New cybersecurity tool suite demonstrated

August 30, 2012
The Sophia cyber security software tool can geo-locate conversation pathways in a large computer network. Credit: Idaho National Laboratory

A new suite of cybersecurity software tools is being demonstrated at Idaho National Lab this week. The tools will help the electric utility industry protect their control system networks from cyber attack.

The future of cybersecurity being shaped at Idaho National Laboratory is on display for energy industry stakeholders and U.S. officials this week.

The lab is demonstrating a suite of cybersecurity tools that provides situational awareness of networks and . Such awareness enables an energy utility to further safeguard its systems from .

"We're trying to help people better understand their computer networks so they can better protect them," said Robert Erbes, the INL cybersecurity researcher leading the demonstration.

In some ways, a utility's computer networks resemble the body's . They send critical information throughout the company, enable communication between diverse elements, and connect to supervisory data and control systems that help run the company's physical equipment.

INL has built an international reputation leading control systems cybersecurity advances.

DOE's Office of Electricity Delivery & Energy Reliability (DOE-OE) provides funding to help improve the cybersecurity of the nation's control systems. Two years ago, the office's Cybersecurity for Energy Delivery Systems program funded a project at INL to develop a suite of tools to provide improved overall situation awareness of control and sensor network systems. A group of stakeholders along with DOE representatives is seeing the results during this week's demonstration.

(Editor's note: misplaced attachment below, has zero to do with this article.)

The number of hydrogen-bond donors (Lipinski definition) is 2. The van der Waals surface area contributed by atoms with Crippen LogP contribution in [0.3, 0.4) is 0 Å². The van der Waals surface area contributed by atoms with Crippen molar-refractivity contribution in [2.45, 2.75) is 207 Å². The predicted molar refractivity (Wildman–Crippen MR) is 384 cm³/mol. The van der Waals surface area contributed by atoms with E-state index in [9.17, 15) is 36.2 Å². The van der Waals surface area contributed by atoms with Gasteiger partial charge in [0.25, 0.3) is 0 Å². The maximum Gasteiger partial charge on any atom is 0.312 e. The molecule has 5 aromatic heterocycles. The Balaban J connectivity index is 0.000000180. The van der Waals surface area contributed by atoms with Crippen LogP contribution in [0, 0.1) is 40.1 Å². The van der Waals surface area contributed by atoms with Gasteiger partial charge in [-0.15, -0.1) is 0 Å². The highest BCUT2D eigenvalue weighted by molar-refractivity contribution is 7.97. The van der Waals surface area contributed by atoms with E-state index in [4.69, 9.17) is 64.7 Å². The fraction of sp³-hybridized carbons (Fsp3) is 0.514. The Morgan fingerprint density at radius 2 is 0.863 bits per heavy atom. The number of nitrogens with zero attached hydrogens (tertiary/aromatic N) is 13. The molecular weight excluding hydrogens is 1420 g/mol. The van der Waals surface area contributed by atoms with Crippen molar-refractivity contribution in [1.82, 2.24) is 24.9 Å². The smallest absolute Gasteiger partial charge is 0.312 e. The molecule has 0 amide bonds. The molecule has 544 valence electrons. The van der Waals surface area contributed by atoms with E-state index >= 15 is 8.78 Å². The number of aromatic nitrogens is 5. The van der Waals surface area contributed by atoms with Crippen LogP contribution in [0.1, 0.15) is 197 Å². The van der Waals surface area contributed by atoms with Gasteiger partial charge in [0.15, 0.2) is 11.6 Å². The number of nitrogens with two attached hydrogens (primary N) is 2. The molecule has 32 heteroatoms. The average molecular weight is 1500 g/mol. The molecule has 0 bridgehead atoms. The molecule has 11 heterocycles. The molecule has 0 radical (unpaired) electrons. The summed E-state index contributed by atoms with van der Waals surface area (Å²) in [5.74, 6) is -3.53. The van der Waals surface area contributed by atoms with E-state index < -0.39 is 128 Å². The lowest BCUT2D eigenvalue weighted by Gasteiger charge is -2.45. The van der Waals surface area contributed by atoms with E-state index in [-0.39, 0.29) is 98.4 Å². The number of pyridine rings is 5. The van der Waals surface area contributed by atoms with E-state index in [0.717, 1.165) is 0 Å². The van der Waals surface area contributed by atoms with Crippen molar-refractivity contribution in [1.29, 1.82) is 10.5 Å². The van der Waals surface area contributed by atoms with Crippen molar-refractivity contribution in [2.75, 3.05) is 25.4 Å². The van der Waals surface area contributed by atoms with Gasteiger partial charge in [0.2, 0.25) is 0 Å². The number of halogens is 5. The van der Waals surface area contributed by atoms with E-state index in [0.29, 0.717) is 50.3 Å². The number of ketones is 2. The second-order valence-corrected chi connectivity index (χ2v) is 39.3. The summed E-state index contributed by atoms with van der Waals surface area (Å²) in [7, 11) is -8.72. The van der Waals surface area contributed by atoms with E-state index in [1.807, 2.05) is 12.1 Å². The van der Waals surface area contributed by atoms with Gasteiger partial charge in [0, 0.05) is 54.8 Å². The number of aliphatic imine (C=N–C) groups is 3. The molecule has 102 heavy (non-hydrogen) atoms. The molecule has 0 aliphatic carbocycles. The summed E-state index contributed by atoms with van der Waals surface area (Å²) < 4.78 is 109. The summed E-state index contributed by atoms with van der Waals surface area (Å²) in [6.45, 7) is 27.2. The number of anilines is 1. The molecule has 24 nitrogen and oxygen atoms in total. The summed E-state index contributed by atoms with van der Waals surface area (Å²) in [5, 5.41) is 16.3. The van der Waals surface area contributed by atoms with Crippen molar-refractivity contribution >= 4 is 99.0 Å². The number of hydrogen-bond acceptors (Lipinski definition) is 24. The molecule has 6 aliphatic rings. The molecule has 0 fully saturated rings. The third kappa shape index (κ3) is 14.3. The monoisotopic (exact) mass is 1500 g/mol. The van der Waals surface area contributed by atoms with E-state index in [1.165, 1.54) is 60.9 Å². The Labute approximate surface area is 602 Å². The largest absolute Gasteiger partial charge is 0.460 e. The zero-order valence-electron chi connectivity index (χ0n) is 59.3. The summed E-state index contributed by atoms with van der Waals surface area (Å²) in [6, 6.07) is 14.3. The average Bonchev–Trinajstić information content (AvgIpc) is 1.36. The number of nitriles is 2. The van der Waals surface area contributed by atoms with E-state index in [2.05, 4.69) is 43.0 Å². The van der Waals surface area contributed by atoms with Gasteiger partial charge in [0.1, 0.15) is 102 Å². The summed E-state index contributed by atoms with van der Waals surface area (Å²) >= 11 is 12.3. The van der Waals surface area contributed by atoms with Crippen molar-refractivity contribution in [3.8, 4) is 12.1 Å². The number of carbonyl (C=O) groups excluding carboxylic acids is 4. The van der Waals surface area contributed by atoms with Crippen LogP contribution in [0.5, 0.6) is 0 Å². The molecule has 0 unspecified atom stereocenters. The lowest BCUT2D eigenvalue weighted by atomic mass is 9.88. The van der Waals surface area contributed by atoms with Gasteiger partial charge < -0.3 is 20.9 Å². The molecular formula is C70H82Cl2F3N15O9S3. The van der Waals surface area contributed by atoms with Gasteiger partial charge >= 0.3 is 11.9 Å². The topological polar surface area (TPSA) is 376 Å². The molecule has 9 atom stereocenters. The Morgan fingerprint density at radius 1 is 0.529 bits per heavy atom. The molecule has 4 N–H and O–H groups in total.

The interoperative tool suite consists of applications ranging from concrete, implementable ideas to academic-based research demonstrations.

Among the tools being demonstrated is the Sophia situational awareness software. It passively observes network communications, providing both real-time and historical records of those communications. Sophia can also be configured to automatically detect unusual activity that may present a security concern. Like the other tools INL is demonstrating, it provides all of its information for human operators to evaluate.

"The INL research team is aiming to provide so the human can make the decision about how to respond or react," said Erbes.

The other tools that are part of the interoperability demonstration this week are Intelligent Cyber Sensor, Data Fusion and the Net Access Policy Tool (NetAPT), which was developed by the University of Illinois at Urbana-Champagne. The INL project team also will be demonstrating five additional cybersecurity research projects.

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